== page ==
Annals of Behavioral Medicine

, Volume 45, Issue 2, pp 139–152 | Cite as

The SHED-IT Community Trial: A Randomized Controlled Trial of Internet- and Paper-Based Weight Loss Programs Tailored for Overweight and Obese Men

  • Philip J. Morgan
  • Robin Callister
  • Clare E. Collins
  • Ronald C. Plotnikoff
  • Myles D. Young
  • Nina Berry
  • Patrick McElduff
  • Tracy Burrows
  • Elroy Aguiar
  • Kristen L. Saunders
Original Article

Abstract

Background

There is limited evidence for effective obesity treatment programs that engage men.

Purpose

This study evaluated the efficacy of two gender-tailored weight loss interventions for men, which required no face-to-face contact.

Methods

This was a three-arm, randomized controlled trial: (1) Resources (n = 54), gender-tailored weight loss materials (DVD, handbooks, pedometer, tape measure); (2) Online (n = 53), Resources materials plus study website and e-feedback; and (3) Wait-list control (n = 52). The interventions lasted 3 months and were grounded in Social Cognitive Theory.

Results

At 6 months, significantly greater weight loss was observed for the Online (−4.7 kg; 95 % CI −6.1, −3.2) and Resources (−3.7 kg; 95 % CI −4.9, −2.5) groups compared to the control (−0.5 kg; 95 % CI −1.4, 0.4). Additionally, both intervention groups significantly improved body mass index, percent body fat, waist circumference, blood pressure, physical activity, quality of life, alcohol risk, and portion size, compared to controls.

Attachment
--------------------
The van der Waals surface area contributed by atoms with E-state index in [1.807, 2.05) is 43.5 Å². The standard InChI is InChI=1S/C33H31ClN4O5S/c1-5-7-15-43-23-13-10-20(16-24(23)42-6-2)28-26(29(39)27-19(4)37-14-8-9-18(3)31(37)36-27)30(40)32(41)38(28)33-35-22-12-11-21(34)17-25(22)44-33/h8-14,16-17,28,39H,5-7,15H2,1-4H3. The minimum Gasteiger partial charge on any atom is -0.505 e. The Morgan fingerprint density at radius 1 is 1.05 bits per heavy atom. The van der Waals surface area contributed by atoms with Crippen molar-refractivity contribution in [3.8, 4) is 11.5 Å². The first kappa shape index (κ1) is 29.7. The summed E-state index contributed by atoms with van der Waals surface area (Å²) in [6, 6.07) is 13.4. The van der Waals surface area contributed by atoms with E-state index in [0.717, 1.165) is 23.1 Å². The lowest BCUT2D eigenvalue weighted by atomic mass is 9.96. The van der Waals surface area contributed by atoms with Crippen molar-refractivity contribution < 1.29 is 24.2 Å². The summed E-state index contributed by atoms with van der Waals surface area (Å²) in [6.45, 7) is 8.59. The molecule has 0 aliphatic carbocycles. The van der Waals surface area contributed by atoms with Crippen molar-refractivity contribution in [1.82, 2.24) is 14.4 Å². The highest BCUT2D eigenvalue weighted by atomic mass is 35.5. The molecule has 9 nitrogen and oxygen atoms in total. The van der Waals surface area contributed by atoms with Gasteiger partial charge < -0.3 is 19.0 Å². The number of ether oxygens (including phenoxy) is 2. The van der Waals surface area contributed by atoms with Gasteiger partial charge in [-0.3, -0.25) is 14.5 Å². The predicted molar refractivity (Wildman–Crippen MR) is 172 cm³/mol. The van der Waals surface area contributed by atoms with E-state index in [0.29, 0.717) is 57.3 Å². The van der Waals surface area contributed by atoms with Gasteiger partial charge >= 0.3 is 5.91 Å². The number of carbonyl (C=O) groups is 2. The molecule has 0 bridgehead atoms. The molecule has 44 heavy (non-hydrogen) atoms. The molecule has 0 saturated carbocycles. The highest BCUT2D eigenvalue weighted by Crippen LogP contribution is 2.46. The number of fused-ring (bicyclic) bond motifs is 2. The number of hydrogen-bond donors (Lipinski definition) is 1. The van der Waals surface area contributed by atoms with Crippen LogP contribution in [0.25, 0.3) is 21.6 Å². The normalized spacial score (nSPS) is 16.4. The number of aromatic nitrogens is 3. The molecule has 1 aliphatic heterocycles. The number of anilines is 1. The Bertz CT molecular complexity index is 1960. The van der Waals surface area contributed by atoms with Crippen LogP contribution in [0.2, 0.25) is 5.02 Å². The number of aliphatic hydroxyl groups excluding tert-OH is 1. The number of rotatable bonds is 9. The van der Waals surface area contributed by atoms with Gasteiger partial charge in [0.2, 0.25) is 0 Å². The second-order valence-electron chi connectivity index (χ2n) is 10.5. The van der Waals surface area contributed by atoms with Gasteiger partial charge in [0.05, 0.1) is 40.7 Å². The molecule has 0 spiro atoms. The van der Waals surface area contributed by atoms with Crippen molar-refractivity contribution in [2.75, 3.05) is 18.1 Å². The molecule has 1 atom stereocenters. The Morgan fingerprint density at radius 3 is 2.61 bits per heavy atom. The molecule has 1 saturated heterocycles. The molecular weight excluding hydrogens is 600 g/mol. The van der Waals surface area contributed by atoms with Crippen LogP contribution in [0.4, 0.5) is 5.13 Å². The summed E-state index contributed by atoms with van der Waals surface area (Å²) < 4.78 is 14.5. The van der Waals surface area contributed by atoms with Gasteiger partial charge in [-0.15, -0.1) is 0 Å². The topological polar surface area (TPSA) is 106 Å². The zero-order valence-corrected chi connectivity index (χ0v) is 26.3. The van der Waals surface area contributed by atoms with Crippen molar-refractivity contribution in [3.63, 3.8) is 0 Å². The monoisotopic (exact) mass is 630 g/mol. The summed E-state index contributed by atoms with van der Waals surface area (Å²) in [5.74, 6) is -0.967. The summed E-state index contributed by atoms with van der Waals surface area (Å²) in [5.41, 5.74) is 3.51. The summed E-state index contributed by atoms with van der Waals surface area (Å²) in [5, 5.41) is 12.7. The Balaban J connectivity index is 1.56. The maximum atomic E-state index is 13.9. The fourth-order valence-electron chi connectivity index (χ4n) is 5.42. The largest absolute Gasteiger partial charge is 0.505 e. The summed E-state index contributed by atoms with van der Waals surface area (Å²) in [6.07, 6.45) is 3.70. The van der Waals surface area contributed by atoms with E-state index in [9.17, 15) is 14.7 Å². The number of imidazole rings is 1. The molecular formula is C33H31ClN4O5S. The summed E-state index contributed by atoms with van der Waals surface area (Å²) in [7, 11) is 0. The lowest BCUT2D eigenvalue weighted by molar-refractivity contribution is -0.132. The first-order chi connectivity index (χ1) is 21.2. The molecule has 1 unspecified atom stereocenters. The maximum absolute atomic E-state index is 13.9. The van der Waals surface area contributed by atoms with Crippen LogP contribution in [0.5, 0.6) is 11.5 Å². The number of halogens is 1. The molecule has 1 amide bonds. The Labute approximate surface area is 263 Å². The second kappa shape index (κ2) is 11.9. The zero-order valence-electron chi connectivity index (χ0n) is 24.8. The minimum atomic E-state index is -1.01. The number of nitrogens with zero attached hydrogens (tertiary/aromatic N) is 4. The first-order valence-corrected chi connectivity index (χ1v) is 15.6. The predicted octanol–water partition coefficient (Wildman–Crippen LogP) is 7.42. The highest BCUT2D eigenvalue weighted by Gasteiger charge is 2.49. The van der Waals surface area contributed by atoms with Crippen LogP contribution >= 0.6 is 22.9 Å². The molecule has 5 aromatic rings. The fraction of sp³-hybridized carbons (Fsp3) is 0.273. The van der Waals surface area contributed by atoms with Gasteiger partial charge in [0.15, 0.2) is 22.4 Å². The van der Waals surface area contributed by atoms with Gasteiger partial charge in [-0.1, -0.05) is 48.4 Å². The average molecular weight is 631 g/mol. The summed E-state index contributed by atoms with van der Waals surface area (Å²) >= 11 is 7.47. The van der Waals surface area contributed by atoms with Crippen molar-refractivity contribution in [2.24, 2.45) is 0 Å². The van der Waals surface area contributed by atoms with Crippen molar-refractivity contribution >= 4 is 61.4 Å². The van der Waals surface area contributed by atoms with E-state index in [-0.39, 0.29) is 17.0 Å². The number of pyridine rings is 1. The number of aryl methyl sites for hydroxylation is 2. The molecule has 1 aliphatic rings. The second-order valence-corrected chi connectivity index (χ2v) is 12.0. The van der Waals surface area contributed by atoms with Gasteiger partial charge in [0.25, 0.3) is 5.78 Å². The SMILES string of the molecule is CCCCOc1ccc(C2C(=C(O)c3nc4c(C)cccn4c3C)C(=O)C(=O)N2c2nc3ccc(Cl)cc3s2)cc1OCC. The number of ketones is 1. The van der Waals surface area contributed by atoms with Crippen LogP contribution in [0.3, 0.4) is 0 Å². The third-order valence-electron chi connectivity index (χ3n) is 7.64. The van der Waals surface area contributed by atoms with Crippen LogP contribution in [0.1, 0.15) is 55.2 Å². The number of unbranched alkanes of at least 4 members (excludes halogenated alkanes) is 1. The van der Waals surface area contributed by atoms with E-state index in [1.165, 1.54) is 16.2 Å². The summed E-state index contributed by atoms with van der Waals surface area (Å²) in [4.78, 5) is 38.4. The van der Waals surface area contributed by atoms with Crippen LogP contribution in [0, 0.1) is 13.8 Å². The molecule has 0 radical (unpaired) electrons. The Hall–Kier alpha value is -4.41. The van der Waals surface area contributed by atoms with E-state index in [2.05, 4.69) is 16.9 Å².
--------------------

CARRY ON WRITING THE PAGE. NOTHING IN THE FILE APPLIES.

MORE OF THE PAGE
Conclusions

Men achieved significant weight loss after receiving novel, minimal-contact, gender-tailored programs, which were designed for widespread dissemination.

Keywords

Weight loss Men Obesity Online Treatment 

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Copyright information

© The Society of Behavioral Medicine 2012

Authors and Affiliations

  • Philip J. Morgan
    • 1
  • Robin Callister
    • 2
  • Clare E. Collins
    • 3
  • Ronald C. Plotnikoff
    • 1
  • Myles D. Young
    • 1
  • Nina Berry
    • 1
  • Patrick McElduff
    • 4
  • Tracy Burrows
    • 3
  • Elroy Aguiar
    • 2
  • Kristen L. Saunders
    • 1
  1. 1.School of Education, Priority Research Centre in Physical Activity and NutritionUniversity of NewcastleCallaghanAustralia
  2. 2.School of Biomedical Sciences and Pharmacy, Priority Research Centre in Physical Activity and NutritionUniversity of NewcastleCallaghanAustralia
  3. 3.School of Health Sciences, Priority Research Centre in Physical Activity and NutritionUniversity of NewcastleCallaghanAustralia
  4. 4.School of Medicine and Public HealthUniversity of NewcastleCallaghanAustralia

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